/Digital PR Job Hunting & Application Tips

Digital PR

Digital PR Job Hunting & Application Tips

Although I’d like for this to be an actionable and relevant article for years to come, I’m publishing it at a time when a lot of people are finding themselves out of a job. I’d had it in my ‘blog ideas’ board for a while before the Covid-19 pandemic hit and was making notes during my search for the first member of our Digital PR team, but given how things are right now, I wanted to make sure I got this done in case it can help even one person through this and back into a job.

The tips I’m sharing below are what helped me get a job as a digital PR/SEO years ago. They are also largely what I need to do today when discussing potentially working with a new client. The principles of selling your value as a Digital PR are exactly the same. Therefore, I’ve put together the top 5 tips I focus on that can hopefully help you stand out and get your foot in the door.

I’m sure I’ll edit this over time, but as of April 2020, good luck to everyone. At Root, I’ve decided for us to continue to invest as much as possible in doing what we can for clients and the people we work with, and if that’s possible for other agencies/businesses, hopefully we’ll be through this thing faster and with even better work practises than we started with across the board.

1. Examples of your links/placements

The absolute number one tip I think anyone looking for a job in digital PR needs is to make sure you are putting your successes at the front and centre of your application. 


Over the years, I’ve reviewed hundreds of CVs and cover letters. Unfortunately, the vast majority of them leave me not knowing what someone is actually capable of, which as the person making hiring decisions, is a really bad place to be.

If a Digital PR Manager or hiring lead is looking for someone to come in and join their DPR team, they already have a good idea in their mind of where they want their brand to appear. Hopefully the position is closely tied to SEO as well, so there’s highly likely going to be a strong focus on relevance and authority.

As a candidate, you need to demonstrate your track record of being able to generate publicity, and possibly links. If you’ve got those in the industry the hiring company works in, even better.

Include a list of your best and most relevant links. Briefly discuss the project and give someone a real quick glimpse into what you could bring to their organisation.

2. Focus on figures and details

Here’s a summary I’m used to seeing:

An experienced Digital PR and Content Marketer in both B2B and B2C roles. I’m an expert in data analysis and storytelling to help produce successful content that has boosted brand awareness and increased sales. I’ve also worked directly in a number of CMS platforms and am able to take content from ideation through to publication.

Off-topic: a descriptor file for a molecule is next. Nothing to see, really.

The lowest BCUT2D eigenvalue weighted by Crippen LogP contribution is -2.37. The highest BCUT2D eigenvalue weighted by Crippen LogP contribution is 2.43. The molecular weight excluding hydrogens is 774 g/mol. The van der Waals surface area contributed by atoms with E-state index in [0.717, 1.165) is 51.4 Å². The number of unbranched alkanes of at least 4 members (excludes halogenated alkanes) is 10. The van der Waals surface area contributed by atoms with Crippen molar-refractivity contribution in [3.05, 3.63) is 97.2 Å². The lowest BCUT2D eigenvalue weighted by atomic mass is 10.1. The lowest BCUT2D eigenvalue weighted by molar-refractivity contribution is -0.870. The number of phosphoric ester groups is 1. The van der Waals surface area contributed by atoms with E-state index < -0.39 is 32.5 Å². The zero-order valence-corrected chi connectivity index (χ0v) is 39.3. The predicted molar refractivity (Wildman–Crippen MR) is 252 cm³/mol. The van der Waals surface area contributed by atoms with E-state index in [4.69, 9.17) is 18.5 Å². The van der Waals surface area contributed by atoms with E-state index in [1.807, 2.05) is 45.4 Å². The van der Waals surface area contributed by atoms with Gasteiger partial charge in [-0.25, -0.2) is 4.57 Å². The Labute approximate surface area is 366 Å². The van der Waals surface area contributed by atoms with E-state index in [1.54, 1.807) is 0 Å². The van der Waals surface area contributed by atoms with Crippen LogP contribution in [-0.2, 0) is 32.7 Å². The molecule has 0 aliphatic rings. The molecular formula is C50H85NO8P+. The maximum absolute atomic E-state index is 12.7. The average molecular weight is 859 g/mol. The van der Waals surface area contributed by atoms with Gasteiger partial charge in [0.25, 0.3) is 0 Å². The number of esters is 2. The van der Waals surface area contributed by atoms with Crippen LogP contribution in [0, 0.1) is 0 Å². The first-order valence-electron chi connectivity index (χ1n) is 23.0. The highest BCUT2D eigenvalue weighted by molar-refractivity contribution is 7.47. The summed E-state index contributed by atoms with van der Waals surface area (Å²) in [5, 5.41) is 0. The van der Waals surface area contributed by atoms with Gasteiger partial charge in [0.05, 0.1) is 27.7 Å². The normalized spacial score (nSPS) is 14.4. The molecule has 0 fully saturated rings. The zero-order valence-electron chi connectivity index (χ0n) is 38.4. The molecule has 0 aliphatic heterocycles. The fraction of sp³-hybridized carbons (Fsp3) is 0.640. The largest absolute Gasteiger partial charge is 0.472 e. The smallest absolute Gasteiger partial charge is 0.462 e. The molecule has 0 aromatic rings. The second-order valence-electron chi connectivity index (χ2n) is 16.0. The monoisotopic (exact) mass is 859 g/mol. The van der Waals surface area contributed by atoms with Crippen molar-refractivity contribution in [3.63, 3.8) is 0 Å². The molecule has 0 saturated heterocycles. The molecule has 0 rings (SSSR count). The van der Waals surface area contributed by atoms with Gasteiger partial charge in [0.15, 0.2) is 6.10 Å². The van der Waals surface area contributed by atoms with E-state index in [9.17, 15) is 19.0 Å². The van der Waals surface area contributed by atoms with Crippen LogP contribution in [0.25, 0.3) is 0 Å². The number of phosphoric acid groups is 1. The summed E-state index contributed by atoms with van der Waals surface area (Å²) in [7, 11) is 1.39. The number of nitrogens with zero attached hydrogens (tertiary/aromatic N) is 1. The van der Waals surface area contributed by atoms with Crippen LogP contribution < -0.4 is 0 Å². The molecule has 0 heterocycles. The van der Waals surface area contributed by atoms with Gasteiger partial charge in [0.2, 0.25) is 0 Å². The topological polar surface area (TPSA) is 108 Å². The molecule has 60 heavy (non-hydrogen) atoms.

Now here’s how this summary (for the same person) should have read:

I’ve been working as a Digital PR and Content Marketer for 3 years in both B2B and B2C roles. In that time, my work has appeared on a wide-range of publications, from the DailyMail to, with my most successful campaign generating 322 pieces of coverage. I have experience working directly in WordPress and Shopify, managing content from ideation through to publication.

In just 7 more words we know a lot more about this person and why they are a candidate that should be taken seriously.

The original example is actually still a strong candidate. There’s a lot of nuggets there that, as someone who hires for these roles, I’d be really interested in.

However, the amended example gives me all of that, and more. I already know how this person can fit in, the technologies they use, the publications they’ve successfully targeted and that they’ve run some great (and varied) campaigns. 

3. Build your network

A lot of hires I’ve made have been through my network. I’m also alerted by people I know (shout out to Hannah Butler!) when people who are known for their involvement in Digital PR/SEO are out and about looking for a job. I even got my job initially at Builtvisible (SEOgadget before the rebrand) because of my network.

Having a network can be the make or break difference in your ability to find out about roles as and when they become available. A strong network can also act on your behalf. People are likely to mention your availability to others, especially if they’ve seen some of the work you’ve done or know first hand what you can bring to the table.

Obviously working somewhere is one of the best ways to build your network, but that would be ironic for this post, so here’s some tips on how else you can go about doing so:

  • Attend industry conferences and introduce yourself to people. Staying for the socials is always a key part of the day, so linger and mingle the best you can.